Answers to Every Question My Family Asked About Alexa During the Holidays

Friends and family had a lot of questions about Amazon Alexa and Google Home. Here’s what I told them.

More than two years since the launch of the first Amazon Echo, the popularity of voice assistants shows no sign of slowing down. In fact, the Amazon Echo Dot was the top-selling product by any manufacturer on Amazon this holiday season, with “tens of millions” sold worldwide.

Like many startup founders, my family doesn’t really understand what our company does, but they do know it involves Amazon Alexa and Google Home. So when we were all getting together for various dinners and gift-openings over the holidays, I received various questions about voice assistants and smart speakers, often the same questions repeated by different people.

In an effort to both share those answers with others, and give you an idea of what is on people’s minds as it relates to voice, I decided to share some of the most frequent questions, and my answers, below.

What do you use Alexa for?

Music is by far the most popular use for smart speakers. Since we got an Alexa a few years ago, there is barely a moment that goes by in our house where music isn’t playing. We also ask for the weather, use timers for cooking, and set reminders several times a day. I connected Alexa to my work calendar, so my wife can ask if I have anything happening during the evening on a particular day. And when I first got started with Alexa, I created a custom ‘Skill’ (what Alexa calls apps) that tells me when the next bus is coming to the bus stop downstairs from my apartment. That’s a big part of what got me excited about helping other people design third-party Skills.

There are also lots of great Skills that I’ve used a few times. You can ask Food Network to “send me this recipe” while you’re watching a cooking show and it will email you the recipe for the show that’s currently airing. Johnnie Walker has a fun Skill that walks you through a guided whisky tasting in your own home. You can also listen to the news, turn on white noise, or ask NORAD where Santa was on Christmas Eve.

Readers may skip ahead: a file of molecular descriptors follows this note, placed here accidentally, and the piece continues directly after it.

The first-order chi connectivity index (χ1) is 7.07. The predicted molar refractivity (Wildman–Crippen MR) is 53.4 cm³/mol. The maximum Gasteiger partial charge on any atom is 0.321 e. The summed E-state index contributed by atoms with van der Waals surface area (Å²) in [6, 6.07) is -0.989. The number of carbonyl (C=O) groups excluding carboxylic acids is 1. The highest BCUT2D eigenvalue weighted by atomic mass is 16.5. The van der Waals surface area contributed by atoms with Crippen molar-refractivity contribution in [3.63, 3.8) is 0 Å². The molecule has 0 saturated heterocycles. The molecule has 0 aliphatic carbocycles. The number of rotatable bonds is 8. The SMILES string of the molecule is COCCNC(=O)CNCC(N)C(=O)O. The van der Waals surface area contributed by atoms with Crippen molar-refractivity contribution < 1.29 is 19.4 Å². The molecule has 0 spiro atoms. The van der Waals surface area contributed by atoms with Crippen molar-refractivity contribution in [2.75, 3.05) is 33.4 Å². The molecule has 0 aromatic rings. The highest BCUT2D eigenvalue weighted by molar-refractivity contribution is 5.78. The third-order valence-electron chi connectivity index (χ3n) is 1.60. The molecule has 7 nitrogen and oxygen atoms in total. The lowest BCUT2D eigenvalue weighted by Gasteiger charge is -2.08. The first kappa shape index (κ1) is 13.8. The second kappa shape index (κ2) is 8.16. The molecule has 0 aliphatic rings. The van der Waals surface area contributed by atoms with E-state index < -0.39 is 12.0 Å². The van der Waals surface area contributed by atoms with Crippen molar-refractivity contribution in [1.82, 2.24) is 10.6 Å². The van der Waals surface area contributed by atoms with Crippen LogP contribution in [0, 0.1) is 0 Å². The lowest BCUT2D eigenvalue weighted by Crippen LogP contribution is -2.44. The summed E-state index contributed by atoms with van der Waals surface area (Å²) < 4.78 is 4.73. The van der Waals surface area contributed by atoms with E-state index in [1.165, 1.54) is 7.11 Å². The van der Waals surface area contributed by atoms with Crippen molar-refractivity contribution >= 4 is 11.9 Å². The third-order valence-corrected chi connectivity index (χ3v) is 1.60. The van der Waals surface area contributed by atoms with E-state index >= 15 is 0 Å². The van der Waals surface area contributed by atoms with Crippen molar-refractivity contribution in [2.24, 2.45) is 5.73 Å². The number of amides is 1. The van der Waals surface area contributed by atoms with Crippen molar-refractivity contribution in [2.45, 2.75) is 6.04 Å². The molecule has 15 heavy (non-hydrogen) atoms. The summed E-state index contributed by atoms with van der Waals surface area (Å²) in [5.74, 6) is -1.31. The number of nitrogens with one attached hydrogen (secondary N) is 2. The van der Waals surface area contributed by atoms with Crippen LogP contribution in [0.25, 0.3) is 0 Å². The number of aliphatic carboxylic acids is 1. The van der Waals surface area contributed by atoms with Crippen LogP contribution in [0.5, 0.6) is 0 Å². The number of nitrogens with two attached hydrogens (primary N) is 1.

Do you feel comfortable with something that is always listening to you?

Alexa isn’t always listening. Alexa only “wakes up” when her name is spoken. The speaker device itself is just listening for that one word to be said, and it’s only when it hears the name that it starts to record the speech and send it to Amazon to process. Assuming you could even build a system that could records millions of conversations, efficiently process all of that language, then do anything useful with it, it wouldn’t really be worth all of that effort to, what, better promote products to you on Amazon.com?

If it were constantly recording, you would also be able to detect that network traffic, and no one has yet to detect that. Amazon wouldn’t risk a new platform they are investing a ton of resources into just to run better ads.

Didn’t Alexa send a murderer to jail?

Not exactly. There was a murder case where prosecutors sought recordings from an Amazon Echo that was in the house at the time, but Amazon refused to release them. The defendant eventually agreed to hand them over, and they contained nothing incriminating.

Alexa only records snippets of audio when her name is spoken, so for anything to have been heard, the name “Alexa” would actually have to be uttered repeatedly during an altercation, which seems unlikely.

I heard Alexa is making children rude because they don’t have to say “Please” or “Thank you.”

I can’t speak for every child, but seeing my four-year-old grow up with an Alexa over the last two years, I don’t have this concern. She knows Alexa isn’t a real person, just like she knows the people in the television aren’t really there. My daughter doesn’t respond when Dora or Elmo asks her a question during a show, but she never ignores real people when they talk to her.

My daughter doesn’t hear her parents say “Thank you” to Alexa, so she doesn’t either. She does hear us say “Thank you” to real people, so she does as well.

Personally, I don’t want her to think Alexa is a person, as she shouldn’t have the same expectations of a voice assistant that she would of a person. I want her to think of Alexa as a machine that you can speak to, because she’s going to grow up in a world where you talk to every kind of machine, from smart speakers to televisions to cars to dishwashers.

Which is better, Amazon Alexa or Google Home?

Personally, I prefer Alexa. Google is better at answering random questions, but Alexa has a better platform for third-party apps, especially smart home apps. To be fair, Google has caught up quite a bit this year, but Alexa was first, and there isn’t much reason for me to switch.

And while it might seem trivial, I prefer saying “Alexa” over “Hey Google” and find Alexa’s voice more pleasant and familiar. I also think the Echo, as a speaker, sounds better than the Home (though others disagree).

So should I get a smart speaker?

I’m a bit biased, but I’d recommend getting one. The Amazon Echo Dot is only $29, so it’s a good deal even if you don’t use it for much more than the basics. But I’ll bet once you buy one, you’ll love it and eventually get a few more for around the house.

There’s a reason all of the big tech companies are pouring billions of dollars into voice platforms. Voice is going to change the way we do everything, and is definitely worth becoming more familiar with.


Design, prototype, and share interactive voice apps for Amazon Alexa and Google Assistant, with no coding required. Get started for free at Sayspring.com.